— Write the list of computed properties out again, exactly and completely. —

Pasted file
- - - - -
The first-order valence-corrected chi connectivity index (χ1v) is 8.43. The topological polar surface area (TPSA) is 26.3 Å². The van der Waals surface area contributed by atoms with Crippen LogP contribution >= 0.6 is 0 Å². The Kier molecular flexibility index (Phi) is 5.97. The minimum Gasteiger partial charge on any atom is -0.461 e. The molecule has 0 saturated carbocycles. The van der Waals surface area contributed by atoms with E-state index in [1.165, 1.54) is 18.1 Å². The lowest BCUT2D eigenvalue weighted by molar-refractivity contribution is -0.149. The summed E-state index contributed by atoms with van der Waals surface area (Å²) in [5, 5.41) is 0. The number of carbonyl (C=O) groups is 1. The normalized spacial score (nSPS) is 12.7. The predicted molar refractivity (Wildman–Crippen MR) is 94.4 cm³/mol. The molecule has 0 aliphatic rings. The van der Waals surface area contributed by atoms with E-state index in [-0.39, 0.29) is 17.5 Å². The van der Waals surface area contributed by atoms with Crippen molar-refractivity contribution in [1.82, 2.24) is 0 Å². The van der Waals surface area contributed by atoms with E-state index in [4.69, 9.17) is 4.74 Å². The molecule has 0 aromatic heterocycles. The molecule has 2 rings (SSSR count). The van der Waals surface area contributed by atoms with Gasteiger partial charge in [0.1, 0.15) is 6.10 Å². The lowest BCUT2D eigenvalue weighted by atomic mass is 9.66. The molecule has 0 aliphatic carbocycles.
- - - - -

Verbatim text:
The first-order valence-corrected chi connectivity index (χ1v) is 8.43. The topological polar surface area (TPSA) is 26.3 Å². The van der Waals surface area contributed by atoms with Crippen LogP contribution >= 0.6 is 0 Å². The Kier molecular flexibility index (Phi) is 5.97. The minimum Gasteiger partial charge on any atom is -0.461 e. The molecule has 0 saturated carbocycles. The van der Waals surface area contributed by atoms with E-state index in [1.165, 1.54) is 18.1 Å². The lowest BCUT2D eigenvalue weighted by molar-refractivity contribution is -0.149. The summed E-state index contributed by atoms with van der Waals surface area (Å²) in [5, 5.41) is 0. The number of carbonyl (C=O) groups is 1. The normalized spacial score (nSPS) is 12.7. The predicted molar refractivity (Wildman–Crippen MR) is 94.4 cm³/mol. The molecule has 0 aliphatic rings. The van der Waals surface area contributed by atoms with E-state index in [-0.39, 0.29) is 17.5 Å². The van der Waals surface area contributed by atoms with Crippen molar-refractivity contribution in [1.82, 2.24) is 0 Å². The van der Waals surface area contributed by atoms with E-state index in [4.69, 9.17) is 4.74 Å². The molecule has 0 aromatic heterocycles. The molecule has 2 rings (SSSR count). The van der Waals surface area contributed by atoms with Gasteiger partial charge in [0.1, 0.15) is 6.10 Å². The lowest BCUT2D eigenvalue weighted by atomic mass is 9.66. The molecule has 0 aliphatic carbocycles.